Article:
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Jazz in Canada

Combining elements of European and African traditions, jazz is a style of music that originated with African Americans in the early 20th century. It is characterized by its improvisatory nature, rhythmic vitality (i.e., “swing”) and emotional expressiveness.

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Anvil

Anvil. Heavy metal band, formed in 1978 in Toronto and consisting of guitarist-vocalist Steve “Lips” Kudlow, drummer Robb Reiner and bassist Sal Italiano.

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Art and Decoration

The decorative arts, it is commonly assumed, have two features that are at odds with what we think of as fine art: decorative art is typically associated with function and its purpose is to project a style or mood rather than to transmit meaning and incite dialogue.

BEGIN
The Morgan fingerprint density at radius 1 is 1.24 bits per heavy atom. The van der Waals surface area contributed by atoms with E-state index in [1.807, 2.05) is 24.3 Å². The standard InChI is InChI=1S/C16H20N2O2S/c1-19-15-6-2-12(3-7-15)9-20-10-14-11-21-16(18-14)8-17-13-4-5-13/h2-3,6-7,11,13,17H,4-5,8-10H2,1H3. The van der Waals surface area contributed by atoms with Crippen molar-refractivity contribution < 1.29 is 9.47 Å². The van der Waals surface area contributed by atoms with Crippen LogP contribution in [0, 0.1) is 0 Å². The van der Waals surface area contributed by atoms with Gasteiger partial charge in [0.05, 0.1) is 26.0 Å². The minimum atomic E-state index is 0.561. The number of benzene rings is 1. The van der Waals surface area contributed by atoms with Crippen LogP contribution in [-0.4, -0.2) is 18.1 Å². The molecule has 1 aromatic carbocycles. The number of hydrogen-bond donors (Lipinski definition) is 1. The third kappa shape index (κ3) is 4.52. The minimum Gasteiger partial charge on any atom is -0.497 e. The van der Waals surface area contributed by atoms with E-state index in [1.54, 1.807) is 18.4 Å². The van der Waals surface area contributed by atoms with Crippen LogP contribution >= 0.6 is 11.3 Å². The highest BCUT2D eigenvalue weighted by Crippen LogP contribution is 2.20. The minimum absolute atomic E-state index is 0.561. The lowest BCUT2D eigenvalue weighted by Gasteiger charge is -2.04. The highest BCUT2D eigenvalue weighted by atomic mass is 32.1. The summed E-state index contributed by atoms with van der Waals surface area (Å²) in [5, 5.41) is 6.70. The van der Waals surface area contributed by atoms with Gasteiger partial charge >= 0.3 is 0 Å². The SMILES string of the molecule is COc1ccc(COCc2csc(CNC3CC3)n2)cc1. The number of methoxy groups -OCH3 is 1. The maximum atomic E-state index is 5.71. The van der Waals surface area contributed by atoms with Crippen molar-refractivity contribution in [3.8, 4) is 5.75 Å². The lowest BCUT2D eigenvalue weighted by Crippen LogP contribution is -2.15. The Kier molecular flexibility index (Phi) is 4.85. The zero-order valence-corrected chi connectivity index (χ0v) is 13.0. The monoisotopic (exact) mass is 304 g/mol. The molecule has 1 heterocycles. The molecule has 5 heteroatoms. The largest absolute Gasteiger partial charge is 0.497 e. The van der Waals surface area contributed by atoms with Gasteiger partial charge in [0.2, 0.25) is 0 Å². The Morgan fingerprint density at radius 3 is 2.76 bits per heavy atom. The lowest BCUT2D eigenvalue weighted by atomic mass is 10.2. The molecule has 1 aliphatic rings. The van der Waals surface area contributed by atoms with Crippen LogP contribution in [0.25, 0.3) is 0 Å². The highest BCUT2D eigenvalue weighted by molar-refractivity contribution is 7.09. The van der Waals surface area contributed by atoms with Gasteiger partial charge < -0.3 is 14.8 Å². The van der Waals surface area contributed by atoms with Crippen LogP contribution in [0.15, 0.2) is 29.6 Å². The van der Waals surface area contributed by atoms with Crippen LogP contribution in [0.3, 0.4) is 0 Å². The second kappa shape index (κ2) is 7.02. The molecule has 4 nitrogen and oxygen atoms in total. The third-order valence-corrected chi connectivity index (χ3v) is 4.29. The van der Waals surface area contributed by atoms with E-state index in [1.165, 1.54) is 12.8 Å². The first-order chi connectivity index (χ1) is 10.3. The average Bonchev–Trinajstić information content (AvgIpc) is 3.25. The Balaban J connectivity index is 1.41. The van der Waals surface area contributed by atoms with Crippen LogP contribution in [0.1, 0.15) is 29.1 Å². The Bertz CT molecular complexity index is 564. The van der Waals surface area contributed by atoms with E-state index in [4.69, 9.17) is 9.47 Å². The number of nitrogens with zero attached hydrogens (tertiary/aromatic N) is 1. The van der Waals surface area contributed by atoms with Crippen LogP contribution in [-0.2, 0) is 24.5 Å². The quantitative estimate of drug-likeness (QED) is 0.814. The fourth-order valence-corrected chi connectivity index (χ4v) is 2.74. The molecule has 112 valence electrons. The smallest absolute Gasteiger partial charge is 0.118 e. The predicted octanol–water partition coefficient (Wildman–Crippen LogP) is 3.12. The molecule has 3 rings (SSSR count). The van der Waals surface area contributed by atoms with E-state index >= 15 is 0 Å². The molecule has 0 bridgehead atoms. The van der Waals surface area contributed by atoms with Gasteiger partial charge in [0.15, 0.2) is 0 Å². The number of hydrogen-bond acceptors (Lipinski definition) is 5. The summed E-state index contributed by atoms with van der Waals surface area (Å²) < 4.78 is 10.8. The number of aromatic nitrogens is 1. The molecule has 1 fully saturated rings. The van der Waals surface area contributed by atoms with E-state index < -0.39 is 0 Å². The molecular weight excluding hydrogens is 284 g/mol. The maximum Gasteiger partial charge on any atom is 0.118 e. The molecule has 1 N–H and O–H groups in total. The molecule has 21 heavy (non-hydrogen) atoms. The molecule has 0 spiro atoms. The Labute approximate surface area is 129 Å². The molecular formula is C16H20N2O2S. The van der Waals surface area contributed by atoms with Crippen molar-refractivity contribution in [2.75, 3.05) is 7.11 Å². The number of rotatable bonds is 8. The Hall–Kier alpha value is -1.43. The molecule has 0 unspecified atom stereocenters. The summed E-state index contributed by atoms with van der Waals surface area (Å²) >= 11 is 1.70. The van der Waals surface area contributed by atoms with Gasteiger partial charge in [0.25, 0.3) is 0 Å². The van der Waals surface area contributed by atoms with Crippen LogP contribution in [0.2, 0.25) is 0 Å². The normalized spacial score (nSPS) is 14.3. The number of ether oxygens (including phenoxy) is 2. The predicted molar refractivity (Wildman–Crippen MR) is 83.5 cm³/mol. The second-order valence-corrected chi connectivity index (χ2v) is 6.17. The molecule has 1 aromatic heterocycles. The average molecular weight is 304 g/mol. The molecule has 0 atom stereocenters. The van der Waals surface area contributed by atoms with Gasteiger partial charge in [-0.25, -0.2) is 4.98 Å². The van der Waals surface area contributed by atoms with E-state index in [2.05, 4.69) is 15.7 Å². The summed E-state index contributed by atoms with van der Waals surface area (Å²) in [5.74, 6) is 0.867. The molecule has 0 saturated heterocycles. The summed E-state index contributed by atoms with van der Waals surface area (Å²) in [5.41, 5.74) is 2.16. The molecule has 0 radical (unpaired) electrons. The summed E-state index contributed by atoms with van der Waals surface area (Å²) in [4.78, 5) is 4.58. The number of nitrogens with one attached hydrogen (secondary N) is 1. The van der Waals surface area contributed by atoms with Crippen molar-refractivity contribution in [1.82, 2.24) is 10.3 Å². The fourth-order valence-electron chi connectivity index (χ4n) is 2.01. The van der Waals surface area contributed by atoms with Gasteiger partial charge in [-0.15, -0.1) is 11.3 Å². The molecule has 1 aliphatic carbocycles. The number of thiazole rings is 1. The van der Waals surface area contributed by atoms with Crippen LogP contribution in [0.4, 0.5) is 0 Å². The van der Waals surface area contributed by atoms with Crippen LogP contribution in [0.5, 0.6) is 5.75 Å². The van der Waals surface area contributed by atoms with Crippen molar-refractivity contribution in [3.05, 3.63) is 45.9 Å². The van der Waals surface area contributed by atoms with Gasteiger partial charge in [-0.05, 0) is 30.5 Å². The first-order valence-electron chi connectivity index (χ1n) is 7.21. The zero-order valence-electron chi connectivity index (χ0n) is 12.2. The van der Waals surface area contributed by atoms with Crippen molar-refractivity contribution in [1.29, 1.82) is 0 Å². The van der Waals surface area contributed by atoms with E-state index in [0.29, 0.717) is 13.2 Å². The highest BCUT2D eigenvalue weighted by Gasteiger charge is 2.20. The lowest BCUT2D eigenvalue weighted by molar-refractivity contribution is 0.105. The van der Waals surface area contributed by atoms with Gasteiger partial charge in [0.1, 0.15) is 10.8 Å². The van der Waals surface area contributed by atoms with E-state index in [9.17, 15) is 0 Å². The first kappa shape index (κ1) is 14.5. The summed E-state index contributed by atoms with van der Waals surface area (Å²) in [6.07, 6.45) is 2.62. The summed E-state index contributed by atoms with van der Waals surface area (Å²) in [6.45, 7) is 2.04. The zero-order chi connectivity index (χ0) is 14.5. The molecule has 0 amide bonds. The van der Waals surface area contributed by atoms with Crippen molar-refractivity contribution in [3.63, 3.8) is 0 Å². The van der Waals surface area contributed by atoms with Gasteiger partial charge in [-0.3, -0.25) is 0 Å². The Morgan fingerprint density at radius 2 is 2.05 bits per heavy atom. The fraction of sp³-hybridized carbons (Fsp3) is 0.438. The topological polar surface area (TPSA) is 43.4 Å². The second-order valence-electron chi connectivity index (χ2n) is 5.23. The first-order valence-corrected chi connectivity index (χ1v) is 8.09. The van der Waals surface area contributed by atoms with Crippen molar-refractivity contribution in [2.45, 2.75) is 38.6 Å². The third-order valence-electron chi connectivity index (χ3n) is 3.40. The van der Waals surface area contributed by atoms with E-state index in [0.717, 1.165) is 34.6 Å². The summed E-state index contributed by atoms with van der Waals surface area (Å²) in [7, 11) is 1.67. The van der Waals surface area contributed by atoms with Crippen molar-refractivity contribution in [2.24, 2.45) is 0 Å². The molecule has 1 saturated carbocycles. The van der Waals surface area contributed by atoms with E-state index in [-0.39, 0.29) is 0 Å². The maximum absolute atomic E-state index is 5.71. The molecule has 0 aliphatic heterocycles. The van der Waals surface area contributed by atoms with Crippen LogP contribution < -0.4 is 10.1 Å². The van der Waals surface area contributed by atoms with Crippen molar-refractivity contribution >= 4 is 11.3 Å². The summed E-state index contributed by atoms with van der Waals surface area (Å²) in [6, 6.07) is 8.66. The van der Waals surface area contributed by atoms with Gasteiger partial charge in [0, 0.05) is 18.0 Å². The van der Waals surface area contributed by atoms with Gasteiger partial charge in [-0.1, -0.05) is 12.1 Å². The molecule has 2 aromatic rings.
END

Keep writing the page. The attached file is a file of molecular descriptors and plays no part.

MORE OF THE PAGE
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Quebec Film History: 1970 to 1989

This entry presents an overview of Québec cinema, from the burgeoning of a distinctly Québec cinema in the 1970s, to the production explosion that followed Denys Arcand’s Le déclin de l’empire américain (1986). It highlights the most important films, whether in terms of box office success or international acclaim, and covers both narrative features and documentaries. It also draws attention to an aspect of filmmaking that still has difficulty finding its place: women's cinema.

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Come From Away